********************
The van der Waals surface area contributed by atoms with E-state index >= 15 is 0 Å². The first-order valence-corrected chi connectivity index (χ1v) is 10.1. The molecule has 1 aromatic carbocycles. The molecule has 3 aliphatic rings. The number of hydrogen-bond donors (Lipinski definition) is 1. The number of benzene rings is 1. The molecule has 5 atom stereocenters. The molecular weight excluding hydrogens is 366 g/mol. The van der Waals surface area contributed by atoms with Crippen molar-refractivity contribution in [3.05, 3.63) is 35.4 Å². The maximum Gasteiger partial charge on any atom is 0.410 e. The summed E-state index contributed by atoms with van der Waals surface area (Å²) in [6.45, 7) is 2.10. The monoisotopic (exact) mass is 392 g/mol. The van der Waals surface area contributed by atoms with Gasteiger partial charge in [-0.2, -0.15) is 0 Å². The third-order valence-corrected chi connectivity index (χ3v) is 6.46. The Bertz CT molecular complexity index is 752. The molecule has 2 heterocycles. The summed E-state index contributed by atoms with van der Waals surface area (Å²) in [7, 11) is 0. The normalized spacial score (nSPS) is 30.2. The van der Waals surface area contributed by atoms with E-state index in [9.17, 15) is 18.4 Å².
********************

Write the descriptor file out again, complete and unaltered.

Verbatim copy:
The van der Waals surface area contributed by atoms with E-state index >= 15 is 0 Å². The first-order valence-corrected chi connectivity index (χ1v) is 10.1. The molecule has 1 aromatic carbocycles. The molecule has 3 aliphatic rings. The number of hydrogen-bond donors (Lipinski definition) is 1. The number of benzene rings is 1. The molecule has 5 atom stereocenters. The molecular weight excluding hydrogens is 366 g/mol. The van der Waals surface area contributed by atoms with Crippen molar-refractivity contribution in [3.05, 3.63) is 35.4 Å². The maximum Gasteiger partial charge on any atom is 0.410 e. The summed E-state index contributed by atoms with van der Waals surface area (Å²) in [6.45, 7) is 2.10. The monoisotopic (exact) mass is 392 g/mol. The van der Waals surface area contributed by atoms with Gasteiger partial charge in [-0.2, -0.15) is 0 Å². The third-order valence-corrected chi connectivity index (χ3v) is 6.46. The Bertz CT molecular complexity index is 752. The molecule has 2 heterocycles. The summed E-state index contributed by atoms with van der Waals surface area (Å²) in [7, 11) is 0. The normalized spacial score (nSPS) is 30.2. The van der Waals surface area contributed by atoms with E-state index in [9.17, 15) is 18.4 Å².